Who’s Afraid of the Big Bad Isaac?: Vayetze 2015
by Adam J. Rosenbaum
Leadoff Questions: When have you been motivated by fear? To what extent can fear lead to good decisions? Or does it only lead to panic and bad choices?
As our society grapples with difficult decisions in the wake of last week’s deplorable attacks in Paris and the continuing violence in Israel, it is useful to look at a phrase found in this week’s Torah portion, in which Jacob cites fear when completing a treaty with Laban, his untrustworthy father-in-law.
Text: “‘May the God of Abraham’s [house] and god of Nahor’s [house]’ – their ancestral deities – ‘judge between us.’ And Jacob swore by the Fear of his father Isaac’s [house].” (Genesis 31:53)
Commentary #1: “Isaac had always taught Jacob not to take a vow unless absolutely necessary and if he had to take an oath, to do it with the reverence and respect proper in such cases. Hence when Jacob found himself compelled to take an oath, he did so filled with fear of his father Isaac, filled with reverence for the ideals his father had taught him.” – Binah LeIttim
Commentary #2: “The appellative [pahad] remains obscure. It may have here its customary sense of ‘fear,’ in which case some reference to the [Binding] of Isaac may be implicit; or it might be an altogether different term.” – E.A. Speiser, Genesis
Commentary #3: “From this episode we learn that the merit acquired from labor may be helpful even when the influence of one’s ancestors is not. It is written: ‘Except the God of my father, the God of Abraham, and the Fear of Isaac, had been on my side.’ This implies that the merit of Jacob’s ancestors saved him financially, but it followed by: ‘God has seen my affliction and the labor of my hands, and gave judgment yesternight,’ which indicates that He warned [Laban] not to harm Jacob because of the merit of the work he had performed.” – Tanhuma-Yelammedenu
Follow-Up Questions: What does it mean to swear “by the fear of Isaac”? To Binah LeIttim, Jacob literally fears whether his father will approve of his father’s behavior. To Speiser, the phrase hearkens back to the fear experienced by Isaac himself when his father Abraham bound him to a sacrificial altar in Genesis 21. But to Tanhuma-Yelammedenu, the fear of Isaac only has limited effectiveness in Jacob’s quest to be liberated from Laban – rather, it is Jacob’s own merits that enables his independence.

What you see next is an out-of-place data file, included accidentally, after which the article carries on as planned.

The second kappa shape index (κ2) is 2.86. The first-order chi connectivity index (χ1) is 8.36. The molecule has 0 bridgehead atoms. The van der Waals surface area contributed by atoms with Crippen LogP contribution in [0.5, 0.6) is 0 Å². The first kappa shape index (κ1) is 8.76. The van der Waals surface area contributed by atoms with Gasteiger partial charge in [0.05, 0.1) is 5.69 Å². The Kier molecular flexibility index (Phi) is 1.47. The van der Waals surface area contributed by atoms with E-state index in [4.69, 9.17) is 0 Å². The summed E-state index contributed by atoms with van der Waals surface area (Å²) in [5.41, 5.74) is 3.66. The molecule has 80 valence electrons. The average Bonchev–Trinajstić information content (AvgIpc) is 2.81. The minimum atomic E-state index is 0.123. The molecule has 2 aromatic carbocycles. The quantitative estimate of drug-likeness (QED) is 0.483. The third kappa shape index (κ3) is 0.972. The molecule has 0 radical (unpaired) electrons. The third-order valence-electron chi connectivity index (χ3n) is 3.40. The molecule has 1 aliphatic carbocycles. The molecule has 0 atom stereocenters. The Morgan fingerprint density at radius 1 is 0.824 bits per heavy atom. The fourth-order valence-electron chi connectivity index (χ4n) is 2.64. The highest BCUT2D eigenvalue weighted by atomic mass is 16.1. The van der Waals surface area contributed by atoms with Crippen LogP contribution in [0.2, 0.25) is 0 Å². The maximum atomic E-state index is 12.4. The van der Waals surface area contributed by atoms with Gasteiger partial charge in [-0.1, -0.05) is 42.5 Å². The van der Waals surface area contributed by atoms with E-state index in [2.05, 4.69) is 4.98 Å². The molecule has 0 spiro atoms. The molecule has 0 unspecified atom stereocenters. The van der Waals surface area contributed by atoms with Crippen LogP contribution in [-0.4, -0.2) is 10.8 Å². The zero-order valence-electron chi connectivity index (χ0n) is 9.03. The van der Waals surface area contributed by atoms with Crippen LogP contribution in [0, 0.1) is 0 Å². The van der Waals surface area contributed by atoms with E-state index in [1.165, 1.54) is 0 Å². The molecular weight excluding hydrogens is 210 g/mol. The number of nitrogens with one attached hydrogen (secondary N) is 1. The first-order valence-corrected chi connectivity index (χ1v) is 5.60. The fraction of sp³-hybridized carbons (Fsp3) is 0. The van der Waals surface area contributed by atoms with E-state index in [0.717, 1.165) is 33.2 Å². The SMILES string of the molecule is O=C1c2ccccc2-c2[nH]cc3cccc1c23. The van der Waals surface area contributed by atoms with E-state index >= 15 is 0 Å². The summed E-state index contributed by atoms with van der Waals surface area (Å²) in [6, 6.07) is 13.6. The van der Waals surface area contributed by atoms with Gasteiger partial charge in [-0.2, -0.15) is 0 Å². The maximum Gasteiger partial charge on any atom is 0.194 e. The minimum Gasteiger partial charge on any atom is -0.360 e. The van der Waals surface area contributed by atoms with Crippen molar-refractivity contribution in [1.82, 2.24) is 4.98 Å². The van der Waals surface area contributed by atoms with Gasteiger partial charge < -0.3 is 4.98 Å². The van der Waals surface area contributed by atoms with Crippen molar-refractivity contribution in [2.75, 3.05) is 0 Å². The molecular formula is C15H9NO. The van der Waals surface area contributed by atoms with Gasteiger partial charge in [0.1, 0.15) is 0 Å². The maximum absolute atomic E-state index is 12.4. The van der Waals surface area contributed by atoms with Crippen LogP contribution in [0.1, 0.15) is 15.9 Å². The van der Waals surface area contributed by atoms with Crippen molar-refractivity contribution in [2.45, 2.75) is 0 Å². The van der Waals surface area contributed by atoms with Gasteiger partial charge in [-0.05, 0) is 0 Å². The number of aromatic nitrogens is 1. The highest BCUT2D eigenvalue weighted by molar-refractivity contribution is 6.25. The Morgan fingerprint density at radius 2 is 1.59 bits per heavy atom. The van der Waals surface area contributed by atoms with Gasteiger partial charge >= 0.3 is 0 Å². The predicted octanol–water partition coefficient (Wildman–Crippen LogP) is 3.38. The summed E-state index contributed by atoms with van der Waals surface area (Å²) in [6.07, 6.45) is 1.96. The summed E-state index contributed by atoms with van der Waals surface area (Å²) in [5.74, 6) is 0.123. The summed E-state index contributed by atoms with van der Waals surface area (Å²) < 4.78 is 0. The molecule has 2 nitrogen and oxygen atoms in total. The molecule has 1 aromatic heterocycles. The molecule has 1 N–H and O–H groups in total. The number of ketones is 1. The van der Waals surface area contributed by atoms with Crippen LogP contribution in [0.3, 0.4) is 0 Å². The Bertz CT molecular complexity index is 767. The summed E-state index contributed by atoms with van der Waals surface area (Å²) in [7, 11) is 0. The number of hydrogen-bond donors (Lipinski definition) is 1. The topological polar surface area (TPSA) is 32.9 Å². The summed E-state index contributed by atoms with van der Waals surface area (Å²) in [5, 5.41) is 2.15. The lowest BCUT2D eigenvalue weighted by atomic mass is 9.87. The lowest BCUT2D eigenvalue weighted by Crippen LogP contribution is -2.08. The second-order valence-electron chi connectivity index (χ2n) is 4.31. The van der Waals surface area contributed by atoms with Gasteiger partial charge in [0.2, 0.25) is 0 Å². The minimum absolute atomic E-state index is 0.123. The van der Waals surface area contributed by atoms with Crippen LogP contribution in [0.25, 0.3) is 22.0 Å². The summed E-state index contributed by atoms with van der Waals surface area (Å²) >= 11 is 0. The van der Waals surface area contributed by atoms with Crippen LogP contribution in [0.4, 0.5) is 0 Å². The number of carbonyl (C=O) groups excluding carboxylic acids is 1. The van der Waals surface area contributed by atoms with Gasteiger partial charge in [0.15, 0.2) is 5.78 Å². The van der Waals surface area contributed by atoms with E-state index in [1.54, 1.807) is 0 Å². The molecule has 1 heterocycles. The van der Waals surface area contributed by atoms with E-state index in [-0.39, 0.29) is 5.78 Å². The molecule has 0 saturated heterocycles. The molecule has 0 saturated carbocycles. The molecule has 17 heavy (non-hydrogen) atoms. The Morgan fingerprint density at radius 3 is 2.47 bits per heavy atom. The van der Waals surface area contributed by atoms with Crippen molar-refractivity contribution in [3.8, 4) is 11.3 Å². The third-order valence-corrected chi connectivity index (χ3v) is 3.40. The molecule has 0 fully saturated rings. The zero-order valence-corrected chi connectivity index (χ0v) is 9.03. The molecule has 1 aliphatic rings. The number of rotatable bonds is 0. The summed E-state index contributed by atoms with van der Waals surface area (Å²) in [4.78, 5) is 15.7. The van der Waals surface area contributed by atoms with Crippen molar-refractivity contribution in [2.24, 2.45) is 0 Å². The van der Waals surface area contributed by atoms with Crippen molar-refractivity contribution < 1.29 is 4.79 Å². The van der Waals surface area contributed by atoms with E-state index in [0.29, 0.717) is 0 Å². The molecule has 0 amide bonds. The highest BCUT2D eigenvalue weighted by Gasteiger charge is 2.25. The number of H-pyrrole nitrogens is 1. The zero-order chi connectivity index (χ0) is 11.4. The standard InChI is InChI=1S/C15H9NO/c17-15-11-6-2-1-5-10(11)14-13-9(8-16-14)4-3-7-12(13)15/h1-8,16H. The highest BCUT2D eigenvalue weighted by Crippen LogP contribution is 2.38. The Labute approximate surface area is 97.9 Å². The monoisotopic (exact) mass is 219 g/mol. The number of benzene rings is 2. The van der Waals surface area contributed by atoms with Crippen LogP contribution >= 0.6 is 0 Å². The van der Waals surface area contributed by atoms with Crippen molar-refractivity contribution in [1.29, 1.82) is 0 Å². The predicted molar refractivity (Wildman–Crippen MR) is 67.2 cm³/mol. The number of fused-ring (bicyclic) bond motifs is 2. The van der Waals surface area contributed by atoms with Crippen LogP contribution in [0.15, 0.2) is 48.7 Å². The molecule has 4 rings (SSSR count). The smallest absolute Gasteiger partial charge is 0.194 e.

Do you feel that Jacob is fearful at this moment of the story, when he is about to lead his family away from Laban’s protective yet treacherous nest? Or is he simply recalling the fearfulness of his father? How does this depiction compared to the episode in last week’s portion, in which Jacob fearlessly swindles Esau’s blessing from a feckless Isaac? Is Jacob now in the same position of his father, unsure how to trust someone in an atmosphere of mistrust and trickery? What lessons about fear can we learn from our ancestors? How can we apply these lessons to current situations?
Emanu-El Happenings: As Thanksgiving approaches, many of us are eagerly anticipating traveling to family and friends. I myself will be at a conference during the first part of the week before returning for the holiday itself. But if you will be in Charleston over the coming week, please consider taking some time to attend minyan, which will take place as regularly scheduled (with one exception: on Thanksgiving morning, minyan will start at 9:00AM). There are still people in our community who need to say Kaddish and grow spiritually through prayer and listening to the reading of the Torah. Your presence can help make these activities possible. We cannot assume that others will do so if we don’t; we must all take the responsibility upon ourselves, if only occasionally.
The Big Inning at the End: While we’re on the subject of fear, there is a grand tradition of even the greatest hitters standing in awe of a dominant pitcher. One example took place in the 1993 All Star Game, when John Kruk visibly quaked while facing the explosive pitches of Randy Johnson. But perhaps my favorite story about this involves Lefty Gomez, a Hall of Fame pitcher for the New York Yankees. During Gomez’s career, there was no Designated Hitter rule in the American League, so Gomez had to take turns at bat like all the other players. On one occasion, before facing an especially intimidating hurler, Gomez took a box of matches out of his pocket and lit one, holding it near home plate. The umpire asked why Gomez would do this, since the light of one match wouldn’t allow Gomez to see the pitcher any better. “I know,” Gomez replied, “I just want to make sure he can see me!”